20 frogs in one go Several new frog species discovered on Madagascar
Biologists are working against the clock as our planet’s biodiversity dwindles: Many fascinating organisms will disappear from the face of the earth without their existence ever being known. Only their discovery enables research into their distribution and conservation. An international team led by Professor Miguel Vences from Technische Universität Braunschweig has now made a huge stride towards a better understanding of the diversity of amphibians. In the rainforest of Madagascar, the researchers discovered no less than 20 new species of frogs and report on their findings in the journal “Megataxa”.
The newly discovered frogs all belong to the subgenus Brygoomantis, which is only found on Madagascar, an island nation off the south-eastern coast of Africa. Until now, only a little more than a dozen species were known from this subgenus of frogs – now there are 35. These inconspicuous brown frogs are very common in Madagascar’s rainforests, but the different species are difficult to distinguish at first glance. For this reason, it was necessary to include modern molecular genetic methods in the work.
Comparison with specimens from the museum
Using so-called “museomics” approaches, it was also possible to check the DNA of old specimens from zoological collections. “These old museum collections were often considered dusty and outmoded. Now we understand that they are enormously important archives of global change,” says Professor Miguel Vences. “The good news from our study is that none of the frog species described from Madagascar over the last 200 years has gone extinct. The bad news is that many of these species have such small ranges that the disappearance of even the smallest forest fragments could mean their permanent extinction,” Vences continues.
Calls like a creaking door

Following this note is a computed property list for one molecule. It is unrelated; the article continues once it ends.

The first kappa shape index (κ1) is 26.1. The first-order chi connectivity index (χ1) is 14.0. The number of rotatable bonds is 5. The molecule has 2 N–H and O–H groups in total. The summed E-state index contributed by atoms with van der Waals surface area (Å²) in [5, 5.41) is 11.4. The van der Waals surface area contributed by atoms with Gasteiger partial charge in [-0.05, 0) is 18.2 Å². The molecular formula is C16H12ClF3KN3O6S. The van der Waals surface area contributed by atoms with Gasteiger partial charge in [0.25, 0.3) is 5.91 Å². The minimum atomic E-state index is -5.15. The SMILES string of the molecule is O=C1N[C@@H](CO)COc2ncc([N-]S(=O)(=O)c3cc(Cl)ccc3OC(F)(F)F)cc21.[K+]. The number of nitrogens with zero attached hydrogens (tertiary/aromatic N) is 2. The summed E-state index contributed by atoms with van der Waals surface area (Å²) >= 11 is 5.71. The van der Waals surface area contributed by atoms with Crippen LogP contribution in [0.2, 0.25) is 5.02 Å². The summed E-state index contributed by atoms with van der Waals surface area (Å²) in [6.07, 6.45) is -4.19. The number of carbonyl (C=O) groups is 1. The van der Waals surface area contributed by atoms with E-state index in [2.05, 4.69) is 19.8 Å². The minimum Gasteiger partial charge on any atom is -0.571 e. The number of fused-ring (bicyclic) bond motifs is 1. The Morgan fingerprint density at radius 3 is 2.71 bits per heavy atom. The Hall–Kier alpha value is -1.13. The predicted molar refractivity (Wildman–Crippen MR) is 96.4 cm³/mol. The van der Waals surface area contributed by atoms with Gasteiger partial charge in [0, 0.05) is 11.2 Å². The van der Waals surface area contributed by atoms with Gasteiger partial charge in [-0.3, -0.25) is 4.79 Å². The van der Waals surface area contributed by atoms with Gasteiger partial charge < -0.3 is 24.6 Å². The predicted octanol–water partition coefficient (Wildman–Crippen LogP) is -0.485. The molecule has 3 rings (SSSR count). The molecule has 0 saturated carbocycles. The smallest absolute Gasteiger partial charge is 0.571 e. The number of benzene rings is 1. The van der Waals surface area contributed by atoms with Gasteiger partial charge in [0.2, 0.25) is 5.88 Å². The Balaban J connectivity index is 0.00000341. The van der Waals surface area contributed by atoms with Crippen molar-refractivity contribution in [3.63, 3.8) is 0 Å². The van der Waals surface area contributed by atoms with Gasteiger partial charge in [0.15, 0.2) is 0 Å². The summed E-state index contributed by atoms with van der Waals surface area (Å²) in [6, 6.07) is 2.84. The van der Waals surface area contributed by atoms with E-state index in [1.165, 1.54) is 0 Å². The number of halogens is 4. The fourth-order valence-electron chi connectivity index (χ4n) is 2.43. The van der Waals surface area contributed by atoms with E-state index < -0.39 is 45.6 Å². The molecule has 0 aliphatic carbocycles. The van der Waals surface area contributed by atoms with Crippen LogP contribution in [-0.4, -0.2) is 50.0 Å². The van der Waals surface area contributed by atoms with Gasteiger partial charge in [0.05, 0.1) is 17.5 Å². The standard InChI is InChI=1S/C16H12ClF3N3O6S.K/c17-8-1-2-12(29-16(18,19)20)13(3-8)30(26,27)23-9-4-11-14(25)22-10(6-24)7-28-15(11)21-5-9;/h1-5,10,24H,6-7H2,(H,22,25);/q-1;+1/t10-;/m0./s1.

As with most frogs, the males of Brygoomantis emit advertisement calls to attract females, and these calls differ between species. It was these mysterious-sounding calls that put Dr Mark Scherz of the Natural History Museum in Copenhagen, Denmark, the lead author of the study, on the trail of the new species: “The calls typically sound like a creaking door or a gurgling stomach. Only after we were able to catch the hidden calling individuals of these frogs with a lot of patience did we understand that there is often not one species, but up to five different species of Brygoomantis at a stream.”
The team collected data over a long period of time for this work. “This study is also the culmination of decades of field research,” said Dr Frank Glaw from the Zoologische Staatssammlung München in Munich. “Our dataset consists of genetic data from over 1300 frogs, and measurements of several hundred specimens.”
However, even after this extensive research, the last word on Brygoomantis frog biodiversity has not yet been said. “There are still several Brygoomantis lineages that may represent seperate, new species, but that we do not have enough data for,” says Dr. Andolalao Rakotoarison, biologist and co-chair of the IUCN’s Amphibian Specialist Group for Madagascar. “Even for those species for which we have names, we know almost nothing about their biology and ecology. We urgently need more field research, especially in areas that are difficult to access, in order to be able to plan conservation concepts in a scientifically sound way.”